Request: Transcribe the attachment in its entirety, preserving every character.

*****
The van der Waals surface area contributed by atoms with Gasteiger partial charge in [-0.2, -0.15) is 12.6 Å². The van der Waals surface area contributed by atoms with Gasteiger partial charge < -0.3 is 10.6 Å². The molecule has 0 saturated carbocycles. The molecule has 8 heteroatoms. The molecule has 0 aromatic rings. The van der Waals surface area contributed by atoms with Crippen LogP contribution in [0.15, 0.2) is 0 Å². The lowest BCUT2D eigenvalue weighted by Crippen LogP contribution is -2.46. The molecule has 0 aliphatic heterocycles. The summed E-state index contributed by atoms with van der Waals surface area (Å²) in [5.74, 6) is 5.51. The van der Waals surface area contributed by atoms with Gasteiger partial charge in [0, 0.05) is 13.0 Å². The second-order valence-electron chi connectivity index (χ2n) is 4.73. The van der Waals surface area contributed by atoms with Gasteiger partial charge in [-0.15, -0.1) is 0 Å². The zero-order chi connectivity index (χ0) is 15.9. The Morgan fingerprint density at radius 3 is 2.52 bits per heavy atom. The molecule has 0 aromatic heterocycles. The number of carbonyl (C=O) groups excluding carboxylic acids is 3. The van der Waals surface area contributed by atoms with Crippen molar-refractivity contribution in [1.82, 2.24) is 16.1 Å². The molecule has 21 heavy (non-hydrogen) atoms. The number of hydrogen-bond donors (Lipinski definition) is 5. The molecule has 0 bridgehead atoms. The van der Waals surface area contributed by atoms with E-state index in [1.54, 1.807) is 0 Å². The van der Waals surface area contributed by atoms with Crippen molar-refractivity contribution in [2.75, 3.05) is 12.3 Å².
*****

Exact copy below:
The van der Waals surface area contributed by atoms with Gasteiger partial charge in [-0.2, -0.15) is 12.6 Å². The van der Waals surface area contributed by atoms with Gasteiger partial charge < -0.3 is 10.6 Å². The molecule has 0 saturated carbocycles. The molecule has 8 heteroatoms. The molecule has 0 aromatic rings. The van der Waals surface area contributed by atoms with Crippen LogP contribution in [0.15, 0.2) is 0 Å². The lowest BCUT2D eigenvalue weighted by Crippen LogP contribution is -2.46. The molecule has 0 aliphatic heterocycles. The summed E-state index contributed by atoms with van der Waals surface area (Å²) in [5.74, 6) is 5.51. The van der Waals surface area contributed by atoms with Gasteiger partial charge in [0, 0.05) is 13.0 Å². The second-order valence-electron chi connectivity index (χ2n) is 4.73. The van der Waals surface area contributed by atoms with Gasteiger partial charge in [-0.15, -0.1) is 0 Å². The zero-order chi connectivity index (χ0) is 15.9. The Morgan fingerprint density at radius 3 is 2.52 bits per heavy atom. The molecule has 0 aromatic heterocycles. The number of carbonyl (C=O) groups excluding carboxylic acids is 3. The van der Waals surface area contributed by atoms with Crippen molar-refractivity contribution in [1.82, 2.24) is 16.1 Å². The molecule has 21 heavy (non-hydrogen) atoms. The number of hydrogen-bond donors (Lipinski definition) is 5. The molecule has 0 bridgehead atoms. The van der Waals surface area contributed by atoms with E-state index in [1.54, 1.807) is 0 Å². The van der Waals surface area contributed by atoms with Crippen molar-refractivity contribution in [2.75, 3.05) is 12.3 Å².